But of course, all the rows in the Clustered Index are returned. It’s the same as a Scan. The Estimated Subtree Cost is exactly the same as a Scan, because it’s performing a Range Scan where the Range just happens to be the whole table. I could even put in a Residual Predicate (like AND reverse(Name) = ‘niahC’), to make it look like it’s an effective Seek.



Don’t fool yourself into thinking that this CIX Seek is good – this is still scanning the entire table, checking every row to see if the name spells ‘nianC’ backwards. It’s just that the plan doesn’t tell us how many rows are satisfying the Seek Predicate, and therefore having to be checked by the Residual.

I hope you see why a Covering Index can often hide the truth. If you just look on the surface, things can seem rosy. A Seek returning a small number of rows is good. But included columns can’t be involved in a Seek Predicate, and if your Seek is hardly better than a Scan, you could well be failing to realise the true benefit of a Covering Index.

Use Covering Indexes they way they were intended – to include things that are being returned by your query, not things that need to be tested. And try forcing a non-covering index to be used, to get a feel for just how thick that arrow is – the one that a Covering Index covers up.


This Post Has 11 Comments

  1. AlexK

    I do not believe this. "Covering indexes good, clustered scans bad" – everybody with 1+ month of experience knows it! You should do some research before posting your half-baked "insights" 😉

  2. Rob Farley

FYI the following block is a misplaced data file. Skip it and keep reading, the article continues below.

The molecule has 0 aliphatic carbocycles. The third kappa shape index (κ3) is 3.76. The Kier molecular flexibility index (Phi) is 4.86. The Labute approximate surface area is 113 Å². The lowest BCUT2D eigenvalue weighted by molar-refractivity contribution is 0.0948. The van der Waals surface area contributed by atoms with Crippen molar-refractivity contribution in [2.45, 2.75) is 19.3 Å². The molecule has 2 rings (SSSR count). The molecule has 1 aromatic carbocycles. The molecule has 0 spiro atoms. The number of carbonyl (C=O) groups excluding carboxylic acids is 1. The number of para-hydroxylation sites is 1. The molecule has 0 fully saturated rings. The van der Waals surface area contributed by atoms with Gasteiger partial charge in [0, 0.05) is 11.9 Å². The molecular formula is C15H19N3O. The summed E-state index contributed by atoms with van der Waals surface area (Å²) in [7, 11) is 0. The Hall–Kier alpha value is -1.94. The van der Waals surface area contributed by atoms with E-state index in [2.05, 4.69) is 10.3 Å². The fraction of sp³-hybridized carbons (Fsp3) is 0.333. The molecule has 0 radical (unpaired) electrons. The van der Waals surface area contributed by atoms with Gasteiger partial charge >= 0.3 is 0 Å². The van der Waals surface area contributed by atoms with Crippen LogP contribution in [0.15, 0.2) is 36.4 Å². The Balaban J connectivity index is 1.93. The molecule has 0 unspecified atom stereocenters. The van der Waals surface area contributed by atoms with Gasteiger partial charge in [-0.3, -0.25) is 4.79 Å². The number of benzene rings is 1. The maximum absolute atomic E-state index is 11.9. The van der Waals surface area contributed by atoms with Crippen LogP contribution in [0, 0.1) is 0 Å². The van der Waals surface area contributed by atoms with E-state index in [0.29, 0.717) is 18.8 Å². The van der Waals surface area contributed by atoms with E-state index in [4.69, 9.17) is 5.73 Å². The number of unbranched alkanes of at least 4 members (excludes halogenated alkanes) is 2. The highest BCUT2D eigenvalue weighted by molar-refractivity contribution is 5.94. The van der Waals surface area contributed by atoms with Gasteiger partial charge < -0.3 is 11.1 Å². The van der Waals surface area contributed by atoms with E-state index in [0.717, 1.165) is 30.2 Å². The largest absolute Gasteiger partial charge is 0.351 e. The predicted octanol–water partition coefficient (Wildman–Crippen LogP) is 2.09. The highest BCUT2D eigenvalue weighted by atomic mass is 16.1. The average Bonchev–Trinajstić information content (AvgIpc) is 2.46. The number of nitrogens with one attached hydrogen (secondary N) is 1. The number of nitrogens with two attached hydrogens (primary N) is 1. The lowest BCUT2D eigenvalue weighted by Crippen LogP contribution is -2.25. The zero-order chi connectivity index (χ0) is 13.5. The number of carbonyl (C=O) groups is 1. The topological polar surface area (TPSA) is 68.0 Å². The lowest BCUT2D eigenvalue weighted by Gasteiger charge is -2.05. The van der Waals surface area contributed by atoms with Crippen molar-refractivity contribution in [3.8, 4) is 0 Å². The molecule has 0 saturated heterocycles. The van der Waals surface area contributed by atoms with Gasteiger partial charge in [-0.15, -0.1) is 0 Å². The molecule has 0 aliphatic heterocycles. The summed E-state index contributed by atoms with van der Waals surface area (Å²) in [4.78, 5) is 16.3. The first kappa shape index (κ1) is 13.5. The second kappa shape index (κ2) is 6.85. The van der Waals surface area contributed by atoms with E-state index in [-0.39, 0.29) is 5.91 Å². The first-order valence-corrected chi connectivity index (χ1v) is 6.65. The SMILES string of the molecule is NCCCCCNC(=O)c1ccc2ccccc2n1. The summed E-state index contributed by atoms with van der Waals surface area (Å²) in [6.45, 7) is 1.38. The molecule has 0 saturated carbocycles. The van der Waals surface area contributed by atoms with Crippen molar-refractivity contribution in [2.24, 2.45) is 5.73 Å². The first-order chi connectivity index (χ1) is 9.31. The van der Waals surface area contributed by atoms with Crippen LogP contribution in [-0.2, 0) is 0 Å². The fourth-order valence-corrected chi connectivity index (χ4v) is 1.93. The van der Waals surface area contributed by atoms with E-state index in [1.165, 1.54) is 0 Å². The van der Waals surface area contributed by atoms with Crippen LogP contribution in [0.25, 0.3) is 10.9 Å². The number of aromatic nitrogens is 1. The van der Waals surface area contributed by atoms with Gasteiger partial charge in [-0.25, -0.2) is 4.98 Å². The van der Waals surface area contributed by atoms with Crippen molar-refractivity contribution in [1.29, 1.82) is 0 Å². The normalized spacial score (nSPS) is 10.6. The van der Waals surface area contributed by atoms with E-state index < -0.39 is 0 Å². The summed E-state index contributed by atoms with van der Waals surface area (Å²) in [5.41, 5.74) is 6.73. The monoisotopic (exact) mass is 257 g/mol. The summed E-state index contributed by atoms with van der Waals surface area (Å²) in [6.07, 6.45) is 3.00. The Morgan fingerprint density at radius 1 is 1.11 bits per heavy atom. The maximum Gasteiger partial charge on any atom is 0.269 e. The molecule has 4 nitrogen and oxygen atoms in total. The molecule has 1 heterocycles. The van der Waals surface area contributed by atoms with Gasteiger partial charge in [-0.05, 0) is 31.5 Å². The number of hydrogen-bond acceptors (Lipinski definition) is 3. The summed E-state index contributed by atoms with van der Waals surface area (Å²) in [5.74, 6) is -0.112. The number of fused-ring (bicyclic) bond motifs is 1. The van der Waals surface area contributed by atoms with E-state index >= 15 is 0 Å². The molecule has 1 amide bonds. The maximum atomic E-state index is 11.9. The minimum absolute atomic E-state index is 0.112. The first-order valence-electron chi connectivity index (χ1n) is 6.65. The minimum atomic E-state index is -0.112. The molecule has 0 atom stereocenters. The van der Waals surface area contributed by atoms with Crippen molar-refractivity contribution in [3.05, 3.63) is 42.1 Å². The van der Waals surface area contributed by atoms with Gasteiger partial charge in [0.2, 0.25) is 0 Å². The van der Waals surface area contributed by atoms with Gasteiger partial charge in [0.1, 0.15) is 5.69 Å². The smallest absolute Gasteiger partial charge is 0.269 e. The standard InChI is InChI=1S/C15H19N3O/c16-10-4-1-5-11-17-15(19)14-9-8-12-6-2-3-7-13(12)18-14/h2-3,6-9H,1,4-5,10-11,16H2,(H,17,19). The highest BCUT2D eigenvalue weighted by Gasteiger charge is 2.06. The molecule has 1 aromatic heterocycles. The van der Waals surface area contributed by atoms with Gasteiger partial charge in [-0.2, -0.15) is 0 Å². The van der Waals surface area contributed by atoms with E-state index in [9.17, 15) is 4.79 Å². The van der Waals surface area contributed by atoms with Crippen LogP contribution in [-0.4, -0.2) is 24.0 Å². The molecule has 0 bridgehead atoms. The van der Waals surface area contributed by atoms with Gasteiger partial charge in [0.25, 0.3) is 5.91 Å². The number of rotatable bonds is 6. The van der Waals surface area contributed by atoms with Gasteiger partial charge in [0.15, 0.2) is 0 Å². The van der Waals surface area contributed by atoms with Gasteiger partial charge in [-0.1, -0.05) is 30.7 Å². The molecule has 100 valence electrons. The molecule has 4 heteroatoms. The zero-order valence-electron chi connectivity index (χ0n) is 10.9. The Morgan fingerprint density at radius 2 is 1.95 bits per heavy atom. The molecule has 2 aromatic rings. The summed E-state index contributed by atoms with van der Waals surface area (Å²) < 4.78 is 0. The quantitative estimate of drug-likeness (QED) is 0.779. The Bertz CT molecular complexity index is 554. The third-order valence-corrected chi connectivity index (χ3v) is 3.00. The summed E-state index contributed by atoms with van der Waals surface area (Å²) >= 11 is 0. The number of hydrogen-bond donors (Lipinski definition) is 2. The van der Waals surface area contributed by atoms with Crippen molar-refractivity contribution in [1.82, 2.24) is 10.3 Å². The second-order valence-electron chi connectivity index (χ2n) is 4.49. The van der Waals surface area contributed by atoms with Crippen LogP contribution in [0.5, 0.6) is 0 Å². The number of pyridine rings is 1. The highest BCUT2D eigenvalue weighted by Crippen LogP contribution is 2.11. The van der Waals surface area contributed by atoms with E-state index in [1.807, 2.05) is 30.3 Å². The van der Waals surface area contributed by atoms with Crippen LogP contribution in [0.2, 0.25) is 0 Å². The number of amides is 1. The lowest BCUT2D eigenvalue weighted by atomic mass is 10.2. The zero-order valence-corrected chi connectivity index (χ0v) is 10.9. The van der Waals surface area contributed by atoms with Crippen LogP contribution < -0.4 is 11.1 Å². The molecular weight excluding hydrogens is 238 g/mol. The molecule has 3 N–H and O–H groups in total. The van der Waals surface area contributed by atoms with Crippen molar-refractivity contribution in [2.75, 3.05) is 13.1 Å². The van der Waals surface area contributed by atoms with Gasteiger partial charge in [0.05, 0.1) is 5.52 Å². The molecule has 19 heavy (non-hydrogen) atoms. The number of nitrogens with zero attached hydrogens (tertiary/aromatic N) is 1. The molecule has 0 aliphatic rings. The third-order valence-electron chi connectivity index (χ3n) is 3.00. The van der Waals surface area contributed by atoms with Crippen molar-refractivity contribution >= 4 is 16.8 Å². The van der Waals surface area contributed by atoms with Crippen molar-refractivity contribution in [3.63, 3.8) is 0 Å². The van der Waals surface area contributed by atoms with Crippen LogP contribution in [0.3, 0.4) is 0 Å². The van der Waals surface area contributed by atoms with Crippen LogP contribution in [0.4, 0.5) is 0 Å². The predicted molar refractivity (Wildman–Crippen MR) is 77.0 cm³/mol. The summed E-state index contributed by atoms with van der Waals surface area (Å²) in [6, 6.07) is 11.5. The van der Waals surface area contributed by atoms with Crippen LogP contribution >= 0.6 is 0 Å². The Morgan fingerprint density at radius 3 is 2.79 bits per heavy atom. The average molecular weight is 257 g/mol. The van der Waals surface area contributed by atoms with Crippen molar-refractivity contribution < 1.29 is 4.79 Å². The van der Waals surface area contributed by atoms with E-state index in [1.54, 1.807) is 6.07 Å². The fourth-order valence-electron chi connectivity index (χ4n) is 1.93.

I really hope everyone notices your wink there, Alex. 🙂

  3. Robert L Davis

    Reading this for the first time today, and I agree with the sentiment, but disagree with the demo.
    The "Covering index" created for the sample is not a true covering index. Columns that should be in the key of the index are in the Includes list.
    I’m assuming that this was contrived on purpose to demonstrate how a covering index seek may not be any better than a clustered scan. Let’s skip the whole fill factor aspect of it for now. This was admittedly contrived to force the seek of the covering index to require more logical reads (16) than the clustered index scan (15). Setting fill factor to the default value (100) reduces the logical page reads to 7.
    However, even more telling is that simply creating the correctcovering index reduces the page reads to 2.
    Using your example, I created the 2 following indexes:
    CREATE INDEX rf_ix_Covering ON Production.Product(DaysToManufacture)
    INCLUDE (Name, ProductNumber, Size, ReorderPoint, Color);
    CREATE INDEX rf_ix_TrueCovering ON Production.Product(Color, DaysToManufacture, ReorderPoint)
    INCLUDE (Name, ProductNumber, Size) ;
    Then I ran the following forms of the query forcing it to use your covering index, the clustered index, and allowing it to pick its own index (it uses the covering index I created). I also used the recompile option and enabled Statistics IO and actual execution plan settings:
    SELECT Name, ProductNumber
    FROM Production.Product with(index(rf_ix_Covering))
    WHERE DaysToManufacture < 4
    AND ReorderPoint < 100